Supporters turn out for “no knock” law in Stony Point


Stony Point’s RHO building was filled to capacity with residents who are tired of being “encouraged to get out while the getting is good.”

The unwelcome knocks at the door at 8 a.m., people walking in the back yards and realtors who persist on telling homeowners their property values could go down were the crux of the March 28 meeting, where the Town Board presented its proposed amendments to its current soliciting and peddling law.

The public hearing drew dozens of people who have received postcards and visits encouraging them to sell their homes and bow to the inevitable. The prevailing attitude of Stony Pointers was the inevitable would not happen to their community.

Speaker after speaker denounced the unwarranted realtor solicitations and were told by Supervisor Jim Monaghan their response should be to call the police. The Board also discussed raising the fines for such unwelcome solicitations to a minimum of $2,500, which would increase by an additional $2,500 for each offense.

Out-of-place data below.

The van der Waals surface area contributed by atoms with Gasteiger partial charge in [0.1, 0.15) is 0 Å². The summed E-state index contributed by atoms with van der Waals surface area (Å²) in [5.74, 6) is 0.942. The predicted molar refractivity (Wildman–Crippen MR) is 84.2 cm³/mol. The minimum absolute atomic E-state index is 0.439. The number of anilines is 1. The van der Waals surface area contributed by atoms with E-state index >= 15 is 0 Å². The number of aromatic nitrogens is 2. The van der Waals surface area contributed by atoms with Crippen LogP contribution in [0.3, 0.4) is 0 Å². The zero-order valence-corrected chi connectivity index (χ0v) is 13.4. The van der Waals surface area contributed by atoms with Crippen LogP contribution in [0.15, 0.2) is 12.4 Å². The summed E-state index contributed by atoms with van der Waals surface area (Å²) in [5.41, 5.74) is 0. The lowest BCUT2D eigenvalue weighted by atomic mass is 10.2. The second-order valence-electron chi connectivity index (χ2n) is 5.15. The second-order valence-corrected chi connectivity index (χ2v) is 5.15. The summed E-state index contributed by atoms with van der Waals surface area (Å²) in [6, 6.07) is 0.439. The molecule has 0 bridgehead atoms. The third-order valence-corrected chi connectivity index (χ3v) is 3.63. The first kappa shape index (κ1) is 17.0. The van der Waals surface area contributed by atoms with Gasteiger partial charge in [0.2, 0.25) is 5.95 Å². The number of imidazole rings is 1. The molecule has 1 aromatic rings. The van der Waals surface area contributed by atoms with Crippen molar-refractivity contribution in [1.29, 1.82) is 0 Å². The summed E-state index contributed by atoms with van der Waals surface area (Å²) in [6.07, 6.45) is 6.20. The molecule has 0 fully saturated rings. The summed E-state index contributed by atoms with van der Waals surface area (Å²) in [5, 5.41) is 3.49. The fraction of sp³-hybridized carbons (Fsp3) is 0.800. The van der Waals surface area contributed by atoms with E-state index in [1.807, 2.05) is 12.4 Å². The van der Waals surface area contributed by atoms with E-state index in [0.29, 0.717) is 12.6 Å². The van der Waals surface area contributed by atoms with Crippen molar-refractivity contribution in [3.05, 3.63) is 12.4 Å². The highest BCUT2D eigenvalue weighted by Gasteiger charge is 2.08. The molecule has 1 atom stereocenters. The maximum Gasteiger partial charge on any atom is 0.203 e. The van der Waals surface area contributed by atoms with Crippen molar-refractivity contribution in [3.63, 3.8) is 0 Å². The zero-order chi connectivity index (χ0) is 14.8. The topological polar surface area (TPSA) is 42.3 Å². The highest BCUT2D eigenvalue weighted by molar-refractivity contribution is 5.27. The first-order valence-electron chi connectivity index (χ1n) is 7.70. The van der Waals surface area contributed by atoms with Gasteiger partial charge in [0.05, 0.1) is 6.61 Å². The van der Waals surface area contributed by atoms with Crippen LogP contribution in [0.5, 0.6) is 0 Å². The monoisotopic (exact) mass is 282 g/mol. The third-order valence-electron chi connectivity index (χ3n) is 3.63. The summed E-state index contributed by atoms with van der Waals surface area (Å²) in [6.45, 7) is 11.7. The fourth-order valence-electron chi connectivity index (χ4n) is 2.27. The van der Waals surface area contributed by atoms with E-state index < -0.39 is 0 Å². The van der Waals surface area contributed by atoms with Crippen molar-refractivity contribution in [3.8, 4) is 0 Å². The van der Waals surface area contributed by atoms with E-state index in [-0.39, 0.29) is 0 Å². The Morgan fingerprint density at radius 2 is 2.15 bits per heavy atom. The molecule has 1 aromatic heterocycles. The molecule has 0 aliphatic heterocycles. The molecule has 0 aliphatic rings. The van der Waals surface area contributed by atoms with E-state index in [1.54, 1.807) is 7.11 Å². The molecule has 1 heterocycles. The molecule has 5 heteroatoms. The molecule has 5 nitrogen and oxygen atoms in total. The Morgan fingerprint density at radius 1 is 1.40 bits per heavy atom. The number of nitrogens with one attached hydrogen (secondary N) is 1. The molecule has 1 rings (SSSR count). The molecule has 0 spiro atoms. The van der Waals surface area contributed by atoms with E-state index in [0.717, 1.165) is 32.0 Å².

Deputy Supervisor Councilman Tom Basile said the town’s new law is essentially going to focus on dealing with predatory solicitors. “When the practice of any group or business is perceived as predatory or a nuisance that impacts residents’ ability to enjoy their property, we have a responsibility to protect them…I appreciate the involvement of the members of our community in this important discussion.”

“We must act on this immediately,” added Councilman Jim White. “We can’t get this law into place quickly enough.”

In other news, it was announced Lieutenant Keith Williams of the Stony Point Police Department would be retiring this year. Sgt. Dan Hylas and Det. Ed Finn will receive promotions within the dept.

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